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I am using an ExecutorService (a ThreadPoolExecutor) to run (and queue) a lot of tasks. I am attempting to write some shut down code that is as graceful as possible.

ExecutorService has two ways of shutting down:

  1. I can call ExecutorService.shutdown() and then ExecutorService.awaitTermination(...).
  2. I can call ExecutorService.shutdownNow().

According to the JavaDoc, the shutdown command:

Initiates an orderly shutdown in which previously submitted
tasks are executed, but no new tasks will be accepted.

And the shutdownNow command:

Attempts to stop all actively executing tasks, halts the
processing of waiting tasks, and returns a list of the tasks that were
awaiting execution.

I want something in between these two options.

I want to call a command that:
  a. Completes the currently active task or tasks (like shutdown).
  b. Halts the processing of waiting tasks (like shutdownNow).

For example: suppose I have a ThreadPoolExecutor with 3 threads. It currently has 50 tasks in the queue with the first 3 actively running. I want to allow those 3 active tasks to complete but I do not want the remaining 47 tasks to start.

I believe I can shutdown the ExecutorService this way by keeping a list of Future objects around and then calling cancel on all of them. But since tasks are being submitted to this ExecutorService from multiple threads, there would not be a clean way to do this.

I'm really hoping I'm missing something obvious or that there's a way to do it cleanly.

Thanks for any help.

share|improve this question
+1 it's difficult to understand why such a feature is not included in ExecutorService. It sometimes seems that language/library developers have never actually written any multiThreaded apps. Draining the queue, settting some 'Interrupted' flag, (or pushing suicide requests), and waiting for the current runnables to complete seems like a reasonable and common requirement. – Martin James Nov 16 '11 at 21:11
Seems like a very reasonable request. Since I subscribe to the concurrency-interest email list I'll ask there. – user949300 Nov 16 '11 at 21:32
The suggestions I got were very similar to the suggestions by irreputable and Kublai Khan. Either check isShutdown() or call shutdown() and clear (or drain) the queue. – user949300 Nov 17 '11 at 16:26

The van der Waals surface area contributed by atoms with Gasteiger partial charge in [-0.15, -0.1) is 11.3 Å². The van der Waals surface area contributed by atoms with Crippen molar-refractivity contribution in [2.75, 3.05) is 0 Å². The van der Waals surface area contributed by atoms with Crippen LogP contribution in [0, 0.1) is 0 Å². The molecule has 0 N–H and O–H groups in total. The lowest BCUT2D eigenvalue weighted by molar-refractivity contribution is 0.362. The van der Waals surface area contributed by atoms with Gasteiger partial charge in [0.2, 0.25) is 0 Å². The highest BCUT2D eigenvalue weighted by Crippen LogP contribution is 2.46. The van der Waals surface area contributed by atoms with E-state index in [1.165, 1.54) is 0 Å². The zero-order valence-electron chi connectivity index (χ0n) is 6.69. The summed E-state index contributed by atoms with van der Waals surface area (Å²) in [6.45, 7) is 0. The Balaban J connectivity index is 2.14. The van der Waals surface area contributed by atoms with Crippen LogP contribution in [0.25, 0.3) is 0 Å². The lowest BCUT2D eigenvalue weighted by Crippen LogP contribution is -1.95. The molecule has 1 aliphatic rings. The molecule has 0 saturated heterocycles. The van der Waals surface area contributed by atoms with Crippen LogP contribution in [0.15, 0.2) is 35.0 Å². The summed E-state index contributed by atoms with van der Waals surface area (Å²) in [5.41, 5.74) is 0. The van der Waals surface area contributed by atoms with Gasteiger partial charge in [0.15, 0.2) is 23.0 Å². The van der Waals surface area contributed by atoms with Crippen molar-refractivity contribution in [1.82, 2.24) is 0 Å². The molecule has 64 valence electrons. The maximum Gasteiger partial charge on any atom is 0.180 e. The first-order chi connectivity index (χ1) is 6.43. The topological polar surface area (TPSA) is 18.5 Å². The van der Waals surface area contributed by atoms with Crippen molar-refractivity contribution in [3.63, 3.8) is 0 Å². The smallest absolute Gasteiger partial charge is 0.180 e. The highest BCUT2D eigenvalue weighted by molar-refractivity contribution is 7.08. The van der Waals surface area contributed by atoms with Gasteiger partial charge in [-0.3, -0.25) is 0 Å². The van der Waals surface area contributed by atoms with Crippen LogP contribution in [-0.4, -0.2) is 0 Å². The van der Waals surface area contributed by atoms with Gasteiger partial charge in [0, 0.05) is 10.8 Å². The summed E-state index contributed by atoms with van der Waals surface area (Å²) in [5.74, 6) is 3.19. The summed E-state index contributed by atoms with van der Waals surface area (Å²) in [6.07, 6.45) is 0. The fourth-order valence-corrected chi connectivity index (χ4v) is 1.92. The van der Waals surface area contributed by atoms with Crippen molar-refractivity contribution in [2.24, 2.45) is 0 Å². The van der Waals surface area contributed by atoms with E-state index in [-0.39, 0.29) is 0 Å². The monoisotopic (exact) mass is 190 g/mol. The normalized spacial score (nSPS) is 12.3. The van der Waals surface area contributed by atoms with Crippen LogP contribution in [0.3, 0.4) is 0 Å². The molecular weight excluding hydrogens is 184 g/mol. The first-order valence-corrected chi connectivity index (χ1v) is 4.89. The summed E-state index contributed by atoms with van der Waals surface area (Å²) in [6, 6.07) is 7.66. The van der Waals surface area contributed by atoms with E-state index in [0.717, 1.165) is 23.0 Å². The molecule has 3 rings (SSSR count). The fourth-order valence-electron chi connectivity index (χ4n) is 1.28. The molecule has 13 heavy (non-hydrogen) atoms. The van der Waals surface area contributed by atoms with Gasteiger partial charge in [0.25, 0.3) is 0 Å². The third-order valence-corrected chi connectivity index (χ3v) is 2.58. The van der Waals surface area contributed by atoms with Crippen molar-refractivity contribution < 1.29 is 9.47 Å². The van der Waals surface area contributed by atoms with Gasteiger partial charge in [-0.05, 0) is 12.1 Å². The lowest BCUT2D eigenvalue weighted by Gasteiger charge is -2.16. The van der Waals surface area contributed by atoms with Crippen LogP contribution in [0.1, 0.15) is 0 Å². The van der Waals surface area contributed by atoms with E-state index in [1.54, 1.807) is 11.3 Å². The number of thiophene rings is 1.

up vote 10 down vote accepted

I ran into this issue recently. There may be a more elegant approach, but my solution is to first call shutdown(), then pull out the BlockingQueue being used by the ThreadPoolExecutor and call clear() on it (or else drain it to another Collection for storage). Finally, calling awaitTermination() allows the thread pool to finish what's currently on its plate.

For example:

public static void shutdownPool(boolean awaitTermination) throws InterruptedException {

    //call shutdown to prevent new tasks from being submitted

    //get a reference to the Queue
    final BlockingQueue<Runnable> blockingQueue = executor.getQueue();

    //clear the Queue
    //or else copy its contents here with a while loop and remove()

    //wait for active tasks to be completed
    if (awaitTermination) {
        executor.awaitTermination(SHUTDOWN_TIMEOUT, TimeUnit.SECONDS);

This method would be implemented in the directing class wrapping the ThreadPoolExecutor with the reference executor.

It's important to note the following from the ThreadPoolExecutor.getQueue() javadoc:

Access to the task queue is intended primarily for debugging and monitoring. This queue may be in active use. Retrieving the task queue does not prevent queued tasks from executing.

This highlights the fact that additional tasks may be polled from the BlockingQueue while you drain it. However, all BlockingQueue implementations are thread-safe according to that interface's documentation, so this shouldn't cause problems.

share|improve this answer